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Cognitive disorders and neurogenesis deficits in Huntington's disease mice are rescued by fluoxetine

Authors


Dr H. E. Grote, as above.2
E-mail: helen.grote@magd.ox.ac.uk

Abstract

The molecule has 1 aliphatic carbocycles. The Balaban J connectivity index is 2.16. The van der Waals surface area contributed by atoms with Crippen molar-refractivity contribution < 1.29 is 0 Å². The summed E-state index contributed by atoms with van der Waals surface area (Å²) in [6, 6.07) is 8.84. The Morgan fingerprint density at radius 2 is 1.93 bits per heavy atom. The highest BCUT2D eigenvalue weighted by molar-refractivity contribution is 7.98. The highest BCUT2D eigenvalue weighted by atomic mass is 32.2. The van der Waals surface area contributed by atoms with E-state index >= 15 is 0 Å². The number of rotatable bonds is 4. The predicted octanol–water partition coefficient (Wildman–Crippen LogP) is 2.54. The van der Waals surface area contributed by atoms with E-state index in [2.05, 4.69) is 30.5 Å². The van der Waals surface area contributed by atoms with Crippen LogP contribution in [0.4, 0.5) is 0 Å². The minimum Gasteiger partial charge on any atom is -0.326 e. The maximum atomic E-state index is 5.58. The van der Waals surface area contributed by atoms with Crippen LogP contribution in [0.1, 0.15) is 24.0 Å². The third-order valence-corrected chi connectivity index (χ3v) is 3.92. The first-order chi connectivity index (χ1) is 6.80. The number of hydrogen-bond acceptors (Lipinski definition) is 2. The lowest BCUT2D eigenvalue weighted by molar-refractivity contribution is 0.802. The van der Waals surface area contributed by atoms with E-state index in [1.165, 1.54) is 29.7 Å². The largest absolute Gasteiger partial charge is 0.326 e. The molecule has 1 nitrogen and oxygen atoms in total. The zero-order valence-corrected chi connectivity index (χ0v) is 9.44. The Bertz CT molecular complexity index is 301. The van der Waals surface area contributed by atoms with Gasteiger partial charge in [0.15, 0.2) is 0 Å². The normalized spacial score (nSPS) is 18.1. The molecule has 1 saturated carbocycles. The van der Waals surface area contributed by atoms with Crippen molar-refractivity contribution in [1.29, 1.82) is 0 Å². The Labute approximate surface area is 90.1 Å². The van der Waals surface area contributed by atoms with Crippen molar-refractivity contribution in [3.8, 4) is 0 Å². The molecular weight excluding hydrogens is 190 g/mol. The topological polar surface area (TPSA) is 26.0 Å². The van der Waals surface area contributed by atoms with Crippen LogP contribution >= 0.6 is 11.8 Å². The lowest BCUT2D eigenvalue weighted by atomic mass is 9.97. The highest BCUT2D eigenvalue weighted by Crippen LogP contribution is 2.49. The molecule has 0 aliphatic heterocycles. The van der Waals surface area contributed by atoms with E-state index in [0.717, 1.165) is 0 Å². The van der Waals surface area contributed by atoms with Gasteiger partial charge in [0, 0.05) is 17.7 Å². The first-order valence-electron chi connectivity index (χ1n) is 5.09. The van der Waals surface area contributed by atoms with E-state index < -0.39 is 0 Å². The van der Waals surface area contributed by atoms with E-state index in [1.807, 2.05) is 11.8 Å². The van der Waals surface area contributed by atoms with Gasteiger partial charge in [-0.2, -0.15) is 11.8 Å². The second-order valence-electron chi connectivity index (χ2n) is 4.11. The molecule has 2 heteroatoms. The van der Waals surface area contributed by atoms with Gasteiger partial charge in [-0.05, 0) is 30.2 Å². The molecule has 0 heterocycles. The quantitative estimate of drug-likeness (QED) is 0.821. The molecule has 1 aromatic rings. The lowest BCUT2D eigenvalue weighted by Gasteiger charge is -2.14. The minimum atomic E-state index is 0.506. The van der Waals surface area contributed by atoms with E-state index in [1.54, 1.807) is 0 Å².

Huntington's disease (HD) is a neurodegenerative disorder caused by an expanded CAG trinucleotide repeat encoding an extended polyglutamine tract in the huntingtin protein. Affected individuals display progressive motor, cognitive and psychiatric symptoms (including depression), leading to terminal decline. Given that transgenic HD mice have decreased hippocampal cell proliferation and that a deficit in neurogenesis has been postulated as an underlying cause of depression, we hypothesized that decreased hippocampal neurogenesis contributes to depressive symptoms and cognitive decline in HD. Fluoxetine, a serotonin-reuptake inhibitor commonly prescribed for the treatment of depression, is known to increase neurogenesis in the dentate gyrus of wild-type mouse hippocampus. Here we show that hippocampal-dependent cognitive and depressive-like behavioural symptoms occur in HD mice, and that the administration of fluoxetine produces a marked improvement in these deficits. Furthermore, fluoxetine was found to rescue deficits of neurogenesis and volume loss in the dentate gyrus of HD mice.

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